Case Title: Europe, the Second Superpower
Facts of the Case:
Europeans, both among themselves and in the transatlantic relationship, have experienced extraordinary amity, cooperation, and policy success. Europe is the only region in the world, besides the United States, able to exert global influence across the full spectrum of power, from “hard” to “soft” and projects intercontinental military power. America and Europe have drawn closer together, its military operations, moreover, are conducted almost exclusively in close cooperation with the United States. Certainly no region or country, save America, possesses a portfolio of military capabilities and a willingness to use them comparable to Europe’s. Europe is, in contrast to the United States, a “quiet” superpower. It specializes in the use of economic influence, international law, “soft power” and “smart power.” In fact, Europe today is more effective at projecting civilian power globally than any other state or non-state actor. More fundamentally, European governments are the strongest and most consistent supporters of international law and institutions across the board Europeans fund 38 percent of the UN’s regular budget, more than two-fifths of UN peacekeeping operations, and about one-half of all UN member states’ contributions to UN funds and programs. Europe’s continuing economic influence extends to the global level. Even excluding intra-regional trade, the EU is the largest exporter and importer in the world. In trade and investment affairs, Europe is a global economic superpower larger than the United States and far ahead of countries such as China or India. The EU’s common currency, the euro, is the only serious alternative to the dollar as a global reserve currency. Issues:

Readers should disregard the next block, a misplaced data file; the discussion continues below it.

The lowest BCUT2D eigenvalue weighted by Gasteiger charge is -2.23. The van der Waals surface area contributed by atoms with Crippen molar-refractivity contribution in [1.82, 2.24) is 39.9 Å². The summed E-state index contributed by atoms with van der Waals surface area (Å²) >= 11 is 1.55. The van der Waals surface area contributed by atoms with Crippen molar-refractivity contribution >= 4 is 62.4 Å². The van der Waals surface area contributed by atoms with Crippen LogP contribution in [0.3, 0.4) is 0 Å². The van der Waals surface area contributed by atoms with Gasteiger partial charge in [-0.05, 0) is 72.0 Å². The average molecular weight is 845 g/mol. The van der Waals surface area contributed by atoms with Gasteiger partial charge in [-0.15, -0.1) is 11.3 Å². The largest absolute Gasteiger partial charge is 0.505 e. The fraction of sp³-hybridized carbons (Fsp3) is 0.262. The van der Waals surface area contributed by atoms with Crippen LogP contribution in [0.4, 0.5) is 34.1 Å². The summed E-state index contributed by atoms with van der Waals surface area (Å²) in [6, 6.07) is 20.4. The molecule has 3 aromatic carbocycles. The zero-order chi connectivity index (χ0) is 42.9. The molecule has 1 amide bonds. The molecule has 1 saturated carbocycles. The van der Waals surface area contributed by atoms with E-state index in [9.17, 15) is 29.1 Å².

European economic growth, it is said, is slow and getting slower. Such claims rest on economic, demographic, and military measures of power. A 2008 assessment by the US National Intelligence Council (NIC) is typical. The NIC...
References: (“Europe, the Second Superpower” by Andrew Moravcsik http://www.princeton.edu/~amoravcs/library/current_history.pdf)
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